He said what?
July 7, 2010 8:56 PM   Subscribe

Fair relationship fighting. What are your rules to keep relationship fights fair and above-the-belt?

What are your rules - either internal to you or agreed to by yourself and your SO - for fair fighting in your relationship? What has worked for you to make sure that your arguments/discussions/disagreements/fights with your SO stay fair, productive, above-the-belt??
posted by elquien to Human Relations (53 answers total) 124 users marked this as a favorite
No person attacks and no bringing up history.
posted by JohnnyGunn at 8:58 PM on July 7, 2010 [3 favorites]

Abolish sentences beginning, "If you really loved me, ..."
posted by Jaltcoh at 9:01 PM on July 7, 2010 [5 favorites]

No name calling, no crying, and stay focused on what you're hoping to accomplish. If you can't hope to accomplish anything by arguing about an issue, you're better off dropping it, at least for the time being.
posted by orange swan at 9:11 PM on July 7, 2010

Oftentimes, if you feel that you've "won" a serious argument, neither of you did.
posted by Sticherbeast at 9:13 PM on July 7, 2010 [5 favorites]

My SO and I decided early on that we are okay with taking breaks in an argument if one or the other or both of us is too tired or confused or upset to keep talking. This means that sometimes we do in fact go to bed angry, but our fights are much more reasonable than they were when we were continuing to argue past the point of exhaustion.
posted by bewilderbeast at 9:13 PM on July 7, 2010 [7 favorites]

You get to argue with plenty of people in this life, but you only get to love a few. Always keep that in mind and you might find yourself more predisposed towards kindness. I know I do.
posted by troublewithwolves at 9:13 PM on July 7, 2010 [20 favorites]

Obviously your mileage will vary with this, but I'll throw it out there anyway.

Don't force the conversation to happen. I know people say that you shouldn't go to bed angry. But if I'm purposefully not answering or even talking to you it's because I know that if I do, I'll end up saying something I'll regret. So just let me have my time.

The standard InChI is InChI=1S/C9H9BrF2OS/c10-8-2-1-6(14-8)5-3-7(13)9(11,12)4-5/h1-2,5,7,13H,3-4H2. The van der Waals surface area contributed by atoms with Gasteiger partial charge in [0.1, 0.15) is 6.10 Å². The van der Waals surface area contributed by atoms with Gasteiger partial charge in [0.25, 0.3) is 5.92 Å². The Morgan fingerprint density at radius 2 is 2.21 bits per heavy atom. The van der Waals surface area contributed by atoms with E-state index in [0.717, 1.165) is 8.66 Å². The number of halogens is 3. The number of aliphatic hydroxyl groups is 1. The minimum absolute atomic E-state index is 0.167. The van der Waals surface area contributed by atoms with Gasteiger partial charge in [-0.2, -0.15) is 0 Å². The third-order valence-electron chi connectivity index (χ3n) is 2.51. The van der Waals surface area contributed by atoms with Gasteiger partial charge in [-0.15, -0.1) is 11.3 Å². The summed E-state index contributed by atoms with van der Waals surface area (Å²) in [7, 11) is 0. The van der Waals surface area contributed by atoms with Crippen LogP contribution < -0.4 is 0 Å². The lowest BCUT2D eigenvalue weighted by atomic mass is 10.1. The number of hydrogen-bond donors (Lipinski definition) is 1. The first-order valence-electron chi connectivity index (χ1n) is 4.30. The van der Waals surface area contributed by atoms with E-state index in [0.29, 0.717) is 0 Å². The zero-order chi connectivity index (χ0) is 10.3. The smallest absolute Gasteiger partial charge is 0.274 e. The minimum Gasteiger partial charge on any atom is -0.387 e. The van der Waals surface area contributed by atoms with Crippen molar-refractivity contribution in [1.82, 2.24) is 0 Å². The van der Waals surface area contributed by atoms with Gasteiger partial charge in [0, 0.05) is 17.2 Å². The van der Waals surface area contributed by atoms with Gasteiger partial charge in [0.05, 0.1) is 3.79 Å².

There is a point where it's just stupid and the conversation needs to happen. But really, if you can tell I'm like that then it might be a good idea to give me some time to cool off.
posted by theichibun at 9:14 PM on July 7, 2010

Suzette Elgin, in "The Gentle Art of Verbal Self-Defense": when someone makes a statement beginning "If you really loved me....." wait until they're finished speaking and then say, with great concern, "Honey, how long have you felt like I don't love you?" If you're feeling particularly unfriendly, you can phrase it "You know, honey, it's common for someone your age to start to think that people don't love them, but I certainly still do."

Boy, NOBODY uses that phrase around our house anymore!

Sorry I can't help with your question. Married for 30 years, but we dramatically shout, cry, call names, storm out of rooms, bring up the past, predict a loveless future -- I don't think we've ever had a fight that was above the belt. Then it's not a fight, it's a discussion.
posted by kestralwing at 9:16 PM on July 7, 2010 [4 favorites]

Keep your eye on the ball.
posted by -harlequin- at 9:22 PM on July 7, 2010 [1 favorite]

try to mentally win their side of the argument.
don't consider a fight "won" or "lost"
go to bed angry! don't stay up and fight when you're tired.
posted by nadawi at 9:33 PM on July 7, 2010 [2 favorites]

If something is bothering you, you're expected to bring it up then - not weeks later when you need ammo in an argument.

Hurtful things get pointed out as such. When one of us is getting mean, the other says so.

Either party can request a stop to the argument at any time.

Not a rule per se, but understanding the subtext helps keep things productive. Arguments are, by definition, emotional rather than rational. Strong emotion negatively affects intelligence. For me, arguing is a non-productive signal that you need to discuss something when you cool down.

So what are the emotions at play? Understanding the other person's perspective helps a bunch - but understanding your own emotional motives can be even more crucial. Often, they have nothing to do with the rational explanations you give yourself for your behavior.